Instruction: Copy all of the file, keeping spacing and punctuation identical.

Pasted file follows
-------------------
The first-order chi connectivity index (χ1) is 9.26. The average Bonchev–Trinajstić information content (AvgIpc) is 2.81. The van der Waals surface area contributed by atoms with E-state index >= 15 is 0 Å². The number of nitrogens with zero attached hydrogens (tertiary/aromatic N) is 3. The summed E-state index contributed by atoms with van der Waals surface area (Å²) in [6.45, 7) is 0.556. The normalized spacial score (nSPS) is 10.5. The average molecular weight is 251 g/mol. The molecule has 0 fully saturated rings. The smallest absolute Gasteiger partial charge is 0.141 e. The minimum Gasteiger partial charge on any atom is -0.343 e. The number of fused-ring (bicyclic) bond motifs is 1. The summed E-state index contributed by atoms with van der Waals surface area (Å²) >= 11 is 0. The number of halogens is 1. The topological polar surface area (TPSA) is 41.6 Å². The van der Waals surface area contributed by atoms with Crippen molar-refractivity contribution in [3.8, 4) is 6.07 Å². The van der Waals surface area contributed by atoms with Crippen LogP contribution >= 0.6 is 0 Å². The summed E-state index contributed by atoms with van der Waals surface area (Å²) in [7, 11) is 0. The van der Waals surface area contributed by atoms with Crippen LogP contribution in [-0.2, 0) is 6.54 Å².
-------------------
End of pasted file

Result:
The first-order chi connectivity index (χ1) is 9.26. The average Bonchev–Trinajstić information content (AvgIpc) is 2.81. The van der Waals surface area contributed by atoms with E-state index >= 15 is 0 Å². The number of nitrogens with zero attached hydrogens (tertiary/aromatic N) is 3. The summed E-state index contributed by atoms with van der Waals surface area (Å²) in [6.45, 7) is 0.556. The normalized spacial score (nSPS) is 10.5. The average molecular weight is 251 g/mol. The molecule has 0 fully saturated rings. The smallest absolute Gasteiger partial charge is 0.141 e. The minimum Gasteiger partial charge on any atom is -0.343 e. The number of fused-ring (bicyclic) bond motifs is 1. The summed E-state index contributed by atoms with van der Waals surface area (Å²) >= 11 is 0. The number of halogens is 1. The topological polar surface area (TPSA) is 41.6 Å². The van der Waals surface area contributed by atoms with Crippen molar-refractivity contribution in [3.8, 4) is 6.07 Å². The van der Waals surface area contributed by atoms with Crippen LogP contribution >= 0.6 is 0 Å². The summed E-state index contributed by atoms with van der Waals surface area (Å²) in [7, 11) is 0. The van der Waals surface area contributed by atoms with Crippen LogP contribution in [-0.2, 0) is 6.54 Å².